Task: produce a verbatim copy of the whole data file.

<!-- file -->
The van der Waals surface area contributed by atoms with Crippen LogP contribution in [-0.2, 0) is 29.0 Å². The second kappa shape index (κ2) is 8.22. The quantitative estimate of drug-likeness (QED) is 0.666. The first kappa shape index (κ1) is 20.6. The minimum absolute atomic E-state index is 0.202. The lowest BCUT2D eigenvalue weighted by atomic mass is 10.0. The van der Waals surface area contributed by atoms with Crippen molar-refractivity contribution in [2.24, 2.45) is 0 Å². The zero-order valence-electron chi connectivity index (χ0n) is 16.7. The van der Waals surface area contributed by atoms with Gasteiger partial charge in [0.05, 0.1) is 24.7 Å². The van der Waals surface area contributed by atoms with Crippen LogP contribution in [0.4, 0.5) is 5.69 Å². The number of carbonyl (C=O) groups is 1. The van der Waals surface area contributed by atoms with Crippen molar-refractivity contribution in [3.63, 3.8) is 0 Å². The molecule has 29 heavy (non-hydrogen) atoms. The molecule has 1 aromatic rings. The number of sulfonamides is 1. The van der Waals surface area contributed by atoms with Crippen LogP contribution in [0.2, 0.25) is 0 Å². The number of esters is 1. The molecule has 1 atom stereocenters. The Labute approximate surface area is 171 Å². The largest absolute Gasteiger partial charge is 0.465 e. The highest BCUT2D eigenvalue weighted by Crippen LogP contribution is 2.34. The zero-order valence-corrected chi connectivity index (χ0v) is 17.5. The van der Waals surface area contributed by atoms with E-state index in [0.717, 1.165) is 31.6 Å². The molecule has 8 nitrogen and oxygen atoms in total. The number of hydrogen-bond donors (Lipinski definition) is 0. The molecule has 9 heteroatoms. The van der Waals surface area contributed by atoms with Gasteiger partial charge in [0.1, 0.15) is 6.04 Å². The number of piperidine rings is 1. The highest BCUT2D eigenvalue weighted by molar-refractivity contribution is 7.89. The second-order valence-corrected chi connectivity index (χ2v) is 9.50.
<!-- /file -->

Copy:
The van der Waals surface area contributed by atoms with Crippen LogP contribution in [-0.2, 0) is 29.0 Å². The second kappa shape index (κ2) is 8.22. The quantitative estimate of drug-likeness (QED) is 0.666. The first kappa shape index (κ1) is 20.6. The minimum absolute atomic E-state index is 0.202. The lowest BCUT2D eigenvalue weighted by atomic mass is 10.0. The van der Waals surface area contributed by atoms with Crippen molar-refractivity contribution in [2.24, 2.45) is 0 Å². The zero-order valence-electron chi connectivity index (χ0n) is 16.7. The van der Waals surface area contributed by atoms with Gasteiger partial charge in [0.05, 0.1) is 24.7 Å². The van der Waals surface area contributed by atoms with Crippen LogP contribution in [0.4, 0.5) is 5.69 Å². The number of carbonyl (C=O) groups is 1. The van der Waals surface area contributed by atoms with Crippen molar-refractivity contribution in [3.63, 3.8) is 0 Å². The molecule has 29 heavy (non-hydrogen) atoms. The molecule has 1 aromatic rings. The number of sulfonamides is 1. The van der Waals surface area contributed by atoms with Crippen LogP contribution in [0.2, 0.25) is 0 Å². The number of esters is 1. The molecule has 1 atom stereocenters. The Labute approximate surface area is 171 Å². The largest absolute Gasteiger partial charge is 0.465 e. The highest BCUT2D eigenvalue weighted by Crippen LogP contribution is 2.34. The zero-order valence-corrected chi connectivity index (χ0v) is 17.5. The van der Waals surface area contributed by atoms with E-state index in [0.717, 1.165) is 31.6 Å². The molecule has 8 nitrogen and oxygen atoms in total. The number of hydrogen-bond donors (Lipinski definition) is 0. The molecule has 9 heteroatoms. The van der Waals surface area contributed by atoms with Gasteiger partial charge in [0.1, 0.15) is 6.04 Å². The number of piperidine rings is 1. The highest BCUT2D eigenvalue weighted by molar-refractivity contribution is 7.89. The second-order valence-corrected chi connectivity index (χ2v) is 9.50.